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How rapid diagnostics support sepsis management and improve patient outcomes

In conversation with Xavier Nouvelot, this article is part of an ongoing series in which bioMérieux Canada’s General Manager connects with key industry experts and healthcare innovation partners on topics that matter most in the rapid diagnostics and health informatics fields.

How are rapid diagnostic solutions supporting sepsis diagnosis and treatment in Canada? bioMérieux Canada’s Xavier Nouvelot speaks to Dr. Ross Davidson, Director of Bacteriology at Halifax’s Queen Elizabeth II Health Sciences Centre about the importance of rapid diagnostics in diagnosing sepsis. Dr. Davidson speaks to how crucial a test’s speed and ease of use are in a lab setting, how diagnostics support antimicrobial stewardship and how bioMérieux’s FilmArray BCID Panel can positively impact patient outcomes.

XN: What technological advances have taken place in the past 5 to 10 years that have changed how you manage diagnosis in sepsis patients?

RD: In a microbiology lab, it boils down to how fast you can identify a bacterial pathogen and how quickly you can test for antibiotic susceptibility. Fifteen years ago, we were using biochemical tests to identify bacteria. While some were automated to a certain degree, they were nevertheless slow. In the past five years, instruments such as bioMérieux’s FilmArray BCID Panel have revolutionized microbiology because they utilize molecular methods that are exceedingly rapid, accurate and easy to use.

XN: How is AMR affecting your ability to treat patients with sepsis?

RD: Virtually every hospital worldwide has to deal with methicillin-resistant Staphylococcus. One of the significant advantages of the FilmArray BCID Panel is its ability to determine, within an hour, if the patient has Staphylococcus and if it is methicillin resistant. As a result, it allowed us to treat many patients with antimicrobials that are more effective, less expensive and less toxic.

XN: When assessing diagnostic solutions available on the market, what capabilities do you look for?

RD: Let’s say we are looking to bring a diagnostic test into our lab. It has to be sensitive, relatively specific, and user-friendly, without having to go through additional supplementary testing. bioMérieux’s FilmArray BCID Panel can identify 95 percent of common bloodstream infections, so I know it will do the job that I want it to do.

One of the utilities that we were interested in with the BCID Panel was how it could benefit smaller communities. Community labs servicing these communities may be several hundred miles away from larger labs and often lack dedicated microbiologists, but they still need to treat bacteremic patients. bioMérieux’s FilmArray BCID Panel is a fantastic instrument in this setting. It allows technologists to identify pathogens present in a positive blood culture within an hour. Previously, this took several days, whether because of a lack of resources or the need to send the culture away to be tested for pathogens.          

Additionally, most small community labs don’t have an antimicrobial stewardship (ASP) team. This rapid diagnostic solution’s speed allows physicians to make relatively strong empiric choices, even in the absence of a stewardship program.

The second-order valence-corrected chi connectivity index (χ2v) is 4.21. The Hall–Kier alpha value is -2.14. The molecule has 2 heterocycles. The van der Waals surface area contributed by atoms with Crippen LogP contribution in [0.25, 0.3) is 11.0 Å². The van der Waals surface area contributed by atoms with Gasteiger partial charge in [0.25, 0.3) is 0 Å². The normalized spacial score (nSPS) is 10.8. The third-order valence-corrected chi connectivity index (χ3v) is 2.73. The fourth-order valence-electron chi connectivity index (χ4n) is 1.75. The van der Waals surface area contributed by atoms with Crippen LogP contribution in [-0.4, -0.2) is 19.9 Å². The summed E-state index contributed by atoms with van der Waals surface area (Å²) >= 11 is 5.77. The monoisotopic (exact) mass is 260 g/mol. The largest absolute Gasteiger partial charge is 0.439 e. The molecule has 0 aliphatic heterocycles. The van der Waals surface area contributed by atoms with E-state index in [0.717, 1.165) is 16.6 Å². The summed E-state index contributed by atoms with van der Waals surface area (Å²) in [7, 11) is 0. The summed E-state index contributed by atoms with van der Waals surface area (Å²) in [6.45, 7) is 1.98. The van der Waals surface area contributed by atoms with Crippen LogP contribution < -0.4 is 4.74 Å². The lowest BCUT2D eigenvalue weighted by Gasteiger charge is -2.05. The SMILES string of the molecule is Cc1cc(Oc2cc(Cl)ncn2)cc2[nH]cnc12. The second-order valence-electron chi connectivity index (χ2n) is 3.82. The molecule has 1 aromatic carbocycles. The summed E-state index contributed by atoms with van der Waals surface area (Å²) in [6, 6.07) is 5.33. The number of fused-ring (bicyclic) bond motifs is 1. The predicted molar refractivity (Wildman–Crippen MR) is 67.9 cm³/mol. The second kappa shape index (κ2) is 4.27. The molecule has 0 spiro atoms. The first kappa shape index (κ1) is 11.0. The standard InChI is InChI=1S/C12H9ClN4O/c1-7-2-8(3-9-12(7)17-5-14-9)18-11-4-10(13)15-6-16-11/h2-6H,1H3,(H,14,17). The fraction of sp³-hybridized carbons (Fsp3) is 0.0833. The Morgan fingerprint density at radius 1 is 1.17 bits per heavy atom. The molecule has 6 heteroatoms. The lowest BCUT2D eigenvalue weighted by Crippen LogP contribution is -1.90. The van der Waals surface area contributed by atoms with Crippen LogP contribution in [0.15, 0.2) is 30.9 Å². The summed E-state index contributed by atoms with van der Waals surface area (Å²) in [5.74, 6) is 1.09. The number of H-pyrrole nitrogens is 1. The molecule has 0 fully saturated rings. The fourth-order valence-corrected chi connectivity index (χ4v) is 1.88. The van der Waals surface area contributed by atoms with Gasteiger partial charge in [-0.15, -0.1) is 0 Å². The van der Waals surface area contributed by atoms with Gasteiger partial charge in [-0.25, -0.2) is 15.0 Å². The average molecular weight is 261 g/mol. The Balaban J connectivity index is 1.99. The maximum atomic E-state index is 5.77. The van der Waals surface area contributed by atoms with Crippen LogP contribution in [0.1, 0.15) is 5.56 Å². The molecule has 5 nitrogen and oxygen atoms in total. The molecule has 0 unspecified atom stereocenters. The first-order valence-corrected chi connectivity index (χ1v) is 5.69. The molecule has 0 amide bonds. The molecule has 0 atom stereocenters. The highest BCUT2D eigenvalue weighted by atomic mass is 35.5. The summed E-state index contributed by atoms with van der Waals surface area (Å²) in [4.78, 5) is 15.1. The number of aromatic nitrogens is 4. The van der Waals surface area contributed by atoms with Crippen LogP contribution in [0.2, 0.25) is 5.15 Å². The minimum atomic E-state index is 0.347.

XN: What were the key findings of the recent study you conducted featuring, among others, the bioMérieux’s FilmArray BCID Panel?

RD: Our study found several benefits of rapid diagnostic solutions like the FilmArray BCID Panel. One of the significant issues in labs is that whenever a new instrument is introduced, there can be several hours, even weeks of training. BCID is so simple; we trained multiple technologists within 30 minutes. Not a single person had a problem using BCID, making it very appealing for smaller labs and core labs where biochemistry technicians operate inside a 24-hour setting. Since you can generate results with BCID in one hour, this instrument is ideal for hospitals that have a 24/7 capability.

An exceptional example of the instrument’s sensitivity is the case of a single sepsis patient, where BCID identified nine different pathogens, and we were able to grow eight of the nine. I was impressed with the instrument’s ability to identify all those pathogens in a single blood culture.

XN: What were some standout instances during your study where the FilmArray BCID Panel positively impacted patient outcomes?

RD: Sepsis has a high mortality rate, which makes it a significant medical issue. So any way that we can improve patient outcomes certainly can be beneficial.

In our study, there were several instances where elderly patients who were not symptomatic were released from the emergency room before the BCID test results came back. In those situations, the BCID diagnosed them as having group A Streptococci in their bloodstream after being discharged. By calling them back immediately, we saved approximately 12 hours in getting the patient admitted to the hospital, which likely made a considerable difference in the patient’s outcome. Having the ability to identify bacteria very rapidly in a 24/7 lab can only benefit the patient.

XN: With your experience, what do you think is the future of diagnostic solutions for infectious diseases like sepsis?

RD: From a microbiology perspective, the identification of sepsis is crucial in saving lives. Using bioMérieux’s FilmArray BCID Panel, hospital labs can identify the bacterial pathogen associated with the patient’s sepsis 95 percent of the time, within an hour, which is a major advantage. In the future, I would like to see instruments that provide rapid susceptibility testing to match the identification speed. Depending on rates of resistance, having that susceptibility data upfront is going to be a major advantage.

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